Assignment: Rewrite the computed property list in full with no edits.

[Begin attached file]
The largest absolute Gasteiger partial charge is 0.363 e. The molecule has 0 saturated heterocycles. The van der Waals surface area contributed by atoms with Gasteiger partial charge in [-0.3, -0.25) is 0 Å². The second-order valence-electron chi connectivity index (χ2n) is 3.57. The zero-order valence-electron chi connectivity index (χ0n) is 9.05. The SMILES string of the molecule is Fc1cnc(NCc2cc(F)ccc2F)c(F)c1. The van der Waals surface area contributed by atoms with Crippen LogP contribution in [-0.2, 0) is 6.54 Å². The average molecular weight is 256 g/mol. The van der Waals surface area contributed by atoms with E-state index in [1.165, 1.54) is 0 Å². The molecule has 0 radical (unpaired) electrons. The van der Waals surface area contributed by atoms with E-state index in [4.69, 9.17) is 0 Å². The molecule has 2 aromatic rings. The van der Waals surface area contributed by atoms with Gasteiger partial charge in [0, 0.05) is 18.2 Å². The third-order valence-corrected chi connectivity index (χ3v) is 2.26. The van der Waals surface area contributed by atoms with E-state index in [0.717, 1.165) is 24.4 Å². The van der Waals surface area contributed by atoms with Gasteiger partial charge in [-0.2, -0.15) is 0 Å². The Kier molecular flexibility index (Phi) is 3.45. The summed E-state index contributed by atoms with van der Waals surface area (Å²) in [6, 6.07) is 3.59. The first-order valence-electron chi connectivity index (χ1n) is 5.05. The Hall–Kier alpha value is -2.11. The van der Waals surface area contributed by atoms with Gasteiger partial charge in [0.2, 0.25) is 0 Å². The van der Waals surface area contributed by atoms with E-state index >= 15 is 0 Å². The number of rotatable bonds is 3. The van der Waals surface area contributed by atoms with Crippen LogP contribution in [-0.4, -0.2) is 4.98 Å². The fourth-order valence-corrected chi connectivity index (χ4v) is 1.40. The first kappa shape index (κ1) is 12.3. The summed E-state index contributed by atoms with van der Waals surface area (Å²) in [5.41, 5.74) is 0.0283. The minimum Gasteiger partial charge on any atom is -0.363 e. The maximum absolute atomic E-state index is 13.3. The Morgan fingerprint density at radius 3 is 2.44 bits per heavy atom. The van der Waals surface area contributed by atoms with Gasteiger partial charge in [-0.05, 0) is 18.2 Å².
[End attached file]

The largest absolute Gasteiger partial charge is 0.363 e. The molecule has 0 saturated heterocycles. The van der Waals surface area contributed by atoms with Gasteiger partial charge in [-0.3, -0.25) is 0 Å². The second-order valence-electron chi connectivity index (χ2n) is 3.57. The zero-order valence-electron chi connectivity index (χ0n) is 9.05. The SMILES string of the molecule is Fc1cnc(NCc2cc(F)ccc2F)c(F)c1. The van der Waals surface area contributed by atoms with Crippen LogP contribution in [-0.2, 0) is 6.54 Å². The average molecular weight is 256 g/mol. The van der Waals surface area contributed by atoms with E-state index in [1.165, 1.54) is 0 Å². The molecule has 0 radical (unpaired) electrons. The van der Waals surface area contributed by atoms with E-state index in [4.69, 9.17) is 0 Å². The molecule has 2 aromatic rings. The van der Waals surface area contributed by atoms with Gasteiger partial charge in [0, 0.05) is 18.2 Å². The third-order valence-corrected chi connectivity index (χ3v) is 2.26. The van der Waals surface area contributed by atoms with E-state index in [0.717, 1.165) is 24.4 Å². The van der Waals surface area contributed by atoms with Gasteiger partial charge in [-0.2, -0.15) is 0 Å². The Kier molecular flexibility index (Phi) is 3.45. The summed E-state index contributed by atoms with van der Waals surface area (Å²) in [6, 6.07) is 3.59. The first-order valence-electron chi connectivity index (χ1n) is 5.05. The Hall–Kier alpha value is -2.11. The van der Waals surface area contributed by atoms with Gasteiger partial charge in [0.2, 0.25) is 0 Å². The van der Waals surface area contributed by atoms with E-state index >= 15 is 0 Å². The number of rotatable bonds is 3. The van der Waals surface area contributed by atoms with Crippen LogP contribution in [-0.4, -0.2) is 4.98 Å². The fourth-order valence-corrected chi connectivity index (χ4v) is 1.40. The first kappa shape index (κ1) is 12.3. The summed E-state index contributed by atoms with van der Waals surface area (Å²) in [5.41, 5.74) is 0.0283. The minimum Gasteiger partial charge on any atom is -0.363 e. The maximum absolute atomic E-state index is 13.3. The Morgan fingerprint density at radius 3 is 2.44 bits per heavy atom. The van der Waals surface area contributed by atoms with Gasteiger partial charge in [-0.05, 0) is 18.2 Å².